brass-kindled smoky reference to cigarettes. It’s less about innocence and beauty than the dream of innocence and beauty, one maintained through youthful idylls of idealism. The song’s poignance derives from the aching tension between the wish for myths and the will to reality. America is also both one’s home and a state of exile, a dualistic view that may be more peculiarly Jewish. Not surprisingly, ‘America’ is a song on the album BOOKENDS which counterposes a nostalgia for Old America with barbed sensibilities of New America. (In a way, JOHN WESLEY HARDING by Bob Dylan is rougher take on the same concept.)
The happy norms of affluent America are reflected from a warped looking glass in ‘Mrs. Robinson’. Despite the vocal clarity and coyness, it is a stinging mockery(similar in spirit to ‘Ballad of a Thin Man’, ‘Mother’s Little Helper’, ‘Well Respected Man’, ‘Nowhere Man’, ‘Pleasant Valley Sunday’, etc.)of Amerika, weaving a delicate and nimble but hazy and shady web of moral ambiguities.
I wonder if the final song ‘At the Zoo’ was partly inspired by PET SOUNDS.
I suppose music is like a sound zoo(or a sound garden). Music is the most natural and most alive of all the arts, yet complete anarchy of sound is not music. Given music requires form, it is more a zoo than a wilderness of sounds. Simon & Garfunkel and Brian Wilson preferred milder over the wilder species of music–the herbivores to the carnivores, the tame over wild game. In a way, PET SOUNDS is like a petting zoo for the emotions. Its sophistication and maturity are not a denial of wonderment and innocence. PET SOUNDS is to nature what ‘Yellow Submarine’ is to technology: a high concept toy.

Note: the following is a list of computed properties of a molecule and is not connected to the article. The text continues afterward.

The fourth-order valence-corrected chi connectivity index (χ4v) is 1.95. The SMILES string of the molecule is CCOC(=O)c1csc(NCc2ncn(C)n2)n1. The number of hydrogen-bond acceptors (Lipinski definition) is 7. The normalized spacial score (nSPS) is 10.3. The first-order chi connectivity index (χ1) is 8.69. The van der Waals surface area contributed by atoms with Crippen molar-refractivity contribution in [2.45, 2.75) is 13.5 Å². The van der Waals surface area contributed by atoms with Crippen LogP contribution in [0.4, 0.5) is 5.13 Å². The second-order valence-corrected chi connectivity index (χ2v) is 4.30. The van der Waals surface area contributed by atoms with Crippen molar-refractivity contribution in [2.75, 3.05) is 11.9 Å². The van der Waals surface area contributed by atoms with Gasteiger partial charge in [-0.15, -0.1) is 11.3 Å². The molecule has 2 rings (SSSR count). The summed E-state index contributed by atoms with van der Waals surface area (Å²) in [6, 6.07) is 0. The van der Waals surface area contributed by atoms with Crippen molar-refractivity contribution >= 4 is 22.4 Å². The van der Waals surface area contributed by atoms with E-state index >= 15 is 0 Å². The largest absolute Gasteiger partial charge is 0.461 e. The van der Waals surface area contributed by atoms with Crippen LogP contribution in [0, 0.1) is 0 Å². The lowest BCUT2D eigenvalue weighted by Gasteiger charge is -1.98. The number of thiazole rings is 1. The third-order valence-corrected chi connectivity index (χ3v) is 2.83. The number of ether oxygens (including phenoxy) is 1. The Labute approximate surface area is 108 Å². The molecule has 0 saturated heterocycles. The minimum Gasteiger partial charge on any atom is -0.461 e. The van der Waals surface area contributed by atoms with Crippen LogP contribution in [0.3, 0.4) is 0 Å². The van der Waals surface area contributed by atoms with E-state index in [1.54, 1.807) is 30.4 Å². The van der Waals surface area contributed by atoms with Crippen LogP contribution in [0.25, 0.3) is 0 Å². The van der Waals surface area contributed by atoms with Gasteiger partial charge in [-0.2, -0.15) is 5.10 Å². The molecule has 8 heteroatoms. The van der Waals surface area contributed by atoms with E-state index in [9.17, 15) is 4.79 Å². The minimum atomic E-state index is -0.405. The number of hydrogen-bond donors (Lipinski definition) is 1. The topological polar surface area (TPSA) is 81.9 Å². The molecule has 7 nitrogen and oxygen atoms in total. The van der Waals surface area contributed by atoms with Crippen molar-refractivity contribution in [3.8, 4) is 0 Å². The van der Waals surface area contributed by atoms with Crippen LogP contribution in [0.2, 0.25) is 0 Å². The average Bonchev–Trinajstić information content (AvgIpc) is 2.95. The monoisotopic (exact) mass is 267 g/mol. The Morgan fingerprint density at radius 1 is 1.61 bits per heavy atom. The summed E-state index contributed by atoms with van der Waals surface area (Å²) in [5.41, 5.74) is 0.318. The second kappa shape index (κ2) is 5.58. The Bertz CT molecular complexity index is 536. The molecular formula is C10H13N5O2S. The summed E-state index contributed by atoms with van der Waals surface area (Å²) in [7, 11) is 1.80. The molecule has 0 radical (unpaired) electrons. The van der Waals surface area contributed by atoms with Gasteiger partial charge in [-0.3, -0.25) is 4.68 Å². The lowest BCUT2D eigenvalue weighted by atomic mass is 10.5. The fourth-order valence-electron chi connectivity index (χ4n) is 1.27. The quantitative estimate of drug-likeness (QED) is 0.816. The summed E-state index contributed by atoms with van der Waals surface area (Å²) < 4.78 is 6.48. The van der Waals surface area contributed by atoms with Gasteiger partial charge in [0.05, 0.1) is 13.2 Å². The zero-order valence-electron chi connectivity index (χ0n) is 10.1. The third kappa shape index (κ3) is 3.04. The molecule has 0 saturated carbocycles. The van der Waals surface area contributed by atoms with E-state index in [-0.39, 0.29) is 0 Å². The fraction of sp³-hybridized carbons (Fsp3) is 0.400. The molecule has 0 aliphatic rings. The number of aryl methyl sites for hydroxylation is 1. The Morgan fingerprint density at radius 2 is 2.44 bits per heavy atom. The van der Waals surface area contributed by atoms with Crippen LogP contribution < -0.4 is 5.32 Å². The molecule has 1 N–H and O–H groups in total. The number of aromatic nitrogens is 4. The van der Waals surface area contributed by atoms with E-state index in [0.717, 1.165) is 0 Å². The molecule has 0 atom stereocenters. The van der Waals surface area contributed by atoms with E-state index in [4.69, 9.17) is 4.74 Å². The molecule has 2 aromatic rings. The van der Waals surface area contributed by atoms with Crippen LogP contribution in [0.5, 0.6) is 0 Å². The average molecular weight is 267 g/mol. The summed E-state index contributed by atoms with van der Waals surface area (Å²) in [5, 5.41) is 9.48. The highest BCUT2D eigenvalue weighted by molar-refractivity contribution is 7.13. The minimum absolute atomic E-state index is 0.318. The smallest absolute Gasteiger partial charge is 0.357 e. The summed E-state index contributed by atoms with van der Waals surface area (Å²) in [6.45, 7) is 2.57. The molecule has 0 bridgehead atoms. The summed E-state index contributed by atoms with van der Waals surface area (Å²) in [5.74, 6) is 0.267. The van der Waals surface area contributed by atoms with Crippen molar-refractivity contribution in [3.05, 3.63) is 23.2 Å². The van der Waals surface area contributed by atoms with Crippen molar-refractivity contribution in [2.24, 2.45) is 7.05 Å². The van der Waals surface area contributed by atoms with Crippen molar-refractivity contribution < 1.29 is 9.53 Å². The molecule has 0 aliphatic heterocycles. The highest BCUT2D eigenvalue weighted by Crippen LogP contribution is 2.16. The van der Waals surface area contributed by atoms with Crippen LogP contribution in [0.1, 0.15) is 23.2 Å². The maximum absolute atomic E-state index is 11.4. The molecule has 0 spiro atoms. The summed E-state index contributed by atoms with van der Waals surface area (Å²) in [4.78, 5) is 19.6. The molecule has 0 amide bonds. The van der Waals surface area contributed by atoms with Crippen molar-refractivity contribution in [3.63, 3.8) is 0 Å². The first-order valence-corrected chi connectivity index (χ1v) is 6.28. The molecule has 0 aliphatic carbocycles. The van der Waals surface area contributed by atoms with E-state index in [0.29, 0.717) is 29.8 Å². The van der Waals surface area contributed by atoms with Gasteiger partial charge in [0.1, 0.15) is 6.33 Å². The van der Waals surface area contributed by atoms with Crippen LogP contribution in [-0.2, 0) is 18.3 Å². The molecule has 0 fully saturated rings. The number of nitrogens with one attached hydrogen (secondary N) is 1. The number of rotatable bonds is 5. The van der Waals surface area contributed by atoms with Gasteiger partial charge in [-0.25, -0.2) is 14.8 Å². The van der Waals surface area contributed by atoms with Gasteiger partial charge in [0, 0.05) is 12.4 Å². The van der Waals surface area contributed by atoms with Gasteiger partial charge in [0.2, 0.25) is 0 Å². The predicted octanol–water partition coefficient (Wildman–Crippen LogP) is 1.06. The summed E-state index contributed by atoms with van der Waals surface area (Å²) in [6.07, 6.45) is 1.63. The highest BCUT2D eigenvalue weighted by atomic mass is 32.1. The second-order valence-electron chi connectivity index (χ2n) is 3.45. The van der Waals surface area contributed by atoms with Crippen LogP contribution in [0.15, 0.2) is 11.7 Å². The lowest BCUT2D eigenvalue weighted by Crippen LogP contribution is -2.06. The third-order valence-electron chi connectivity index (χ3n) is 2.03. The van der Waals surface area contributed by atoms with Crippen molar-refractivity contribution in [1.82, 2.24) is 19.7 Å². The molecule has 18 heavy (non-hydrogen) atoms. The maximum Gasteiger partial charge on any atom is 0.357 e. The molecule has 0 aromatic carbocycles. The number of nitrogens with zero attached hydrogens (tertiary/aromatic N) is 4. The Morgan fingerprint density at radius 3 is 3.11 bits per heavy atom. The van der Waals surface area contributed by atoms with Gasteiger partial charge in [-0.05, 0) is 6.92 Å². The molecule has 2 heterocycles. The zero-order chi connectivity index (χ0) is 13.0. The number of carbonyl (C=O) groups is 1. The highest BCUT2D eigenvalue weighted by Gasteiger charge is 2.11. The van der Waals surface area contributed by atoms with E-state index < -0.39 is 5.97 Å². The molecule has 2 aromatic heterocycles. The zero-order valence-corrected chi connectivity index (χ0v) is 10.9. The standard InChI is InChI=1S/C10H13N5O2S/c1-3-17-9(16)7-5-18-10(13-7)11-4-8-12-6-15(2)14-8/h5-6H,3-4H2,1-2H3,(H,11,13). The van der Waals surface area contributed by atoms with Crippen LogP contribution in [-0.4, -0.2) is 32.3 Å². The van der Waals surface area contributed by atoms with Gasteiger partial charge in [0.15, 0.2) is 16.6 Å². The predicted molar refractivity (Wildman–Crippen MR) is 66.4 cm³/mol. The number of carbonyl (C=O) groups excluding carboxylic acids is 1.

I got interested in PET SOUNDS in highschool in the 80s. Like most people, I knew the Beach Boys well enough through songs like ‘California Girls’, ‘Surfin’ USA’, ‘I Get Around’, etc? It was while browsing through a book called ROCK CRITICS’ CHOICE: THE TOP 200 ALBUMS by Paul Gambaccini(in the school library no less)that PET SOUNDS came to my attention, not least because it was #12 on the list. Funny, I thought. How was it that such an highly esteemed work by the Beach Boys was less well-known to the public than their earlier singles? I did recognize one track on the album list, ‘Sloop John B’, a song we had to sing in 7th grade music class so many times that to this day I have a certain aversion to it. Rock/pop music was one of favorite topics of discussions between me and my friends, but none of them had heard of PET SOUNDS either. For one thing, we all grew up on disco and 70s Rock like Journey, Foreigner, Donna Summer, the GREASE movie and album, etc. (Also, our parents tended to be pre-boomer, born in the 30s than the 40s, so they hadn’t embraced 60s counterculture as wholeheartedly as the Boomers. My parents had greater affection for Sinatra and Elvis than Stones or the Who, or even the Beatles.) Of course, my friends and I were familiar with the major hits of 60s band. Who didn’t know ‘Satisfaction’, ‘Hey Jude’, and ‘Good Vibrations’? But just as many kids today are clueless about the 70s or 80s, the hole in my knowledge of the 60s had yet to be filled. It was around then that I decided to take a serious look at 60s Rock, and it became an all-consuming passion until my junior year when my record player broke down–my allowance wasn’t enough to repair it or buy another one–and I happen to come across SEVEN SAMURAI at the local art-house theater, whereupon cinema became my #1 passion, which remains true to this day. Anyway, since my freshman year in highschool, I began to gradually build up my Rock album collection with my meager allowance money, sometimes skimping on lunch to save an extra buck here and there. Though my parents had an album collection, it tended to be mostly classical recordings, film scores, and ‘old fashioned’ stuff. I didn’t get much out of Tom Jones or Doris Day, nor even from Louis Armstrong and Frank Sinatra, though I knew they were supposed to be musical giants. Eventually, I built up a respectable core collection of 60s and early 70s Rock music–Beatles, Stones, Byrds, Buffalo Springfield, Fairport Convention, Van Morrison, Doors, Jefferson Airplane, the Who, the Band, Jimi Hendrix, Neil Young, and many others. Though Beatles remained my super-favorite(but then I had a Beatle crush since 7th grade, especially after the news of John Lennon’s death), I also became obsessed with Dylan. With a natural preference for pleasant over abrasive music, I was less enamored with the Stones, though I believed then as I do now that they were probably the greatest Rock band ever–with the possible exception of Pink Floyd, a band I came to admire much later. (My belated appreciation of Floyd owed to three factors: First, in 8th grade, some jerk would always bring THE WALL to school as a badge of coolness, leading me to think, ‘Floyd is the band for jerks.’ Secondly, it was my misfortune to have seen THE WALL by Alan Parker, one of the most ridiculous and pompous–not to mention retarded–movies ever made. Thirdly, all the pseudos in highschool and college were doping out to Floyd. One girl in college taped the lyrics of ‘Mother’ on her door along with ‘Daddy’ by Sylvia Plath. When I bumped into her many yrs later, her newest obsession was Tori Amos. I was not surprised. Much later, however, I was finally able to appreciate Floyd as Floyd. How our younger days continue to haunt us.)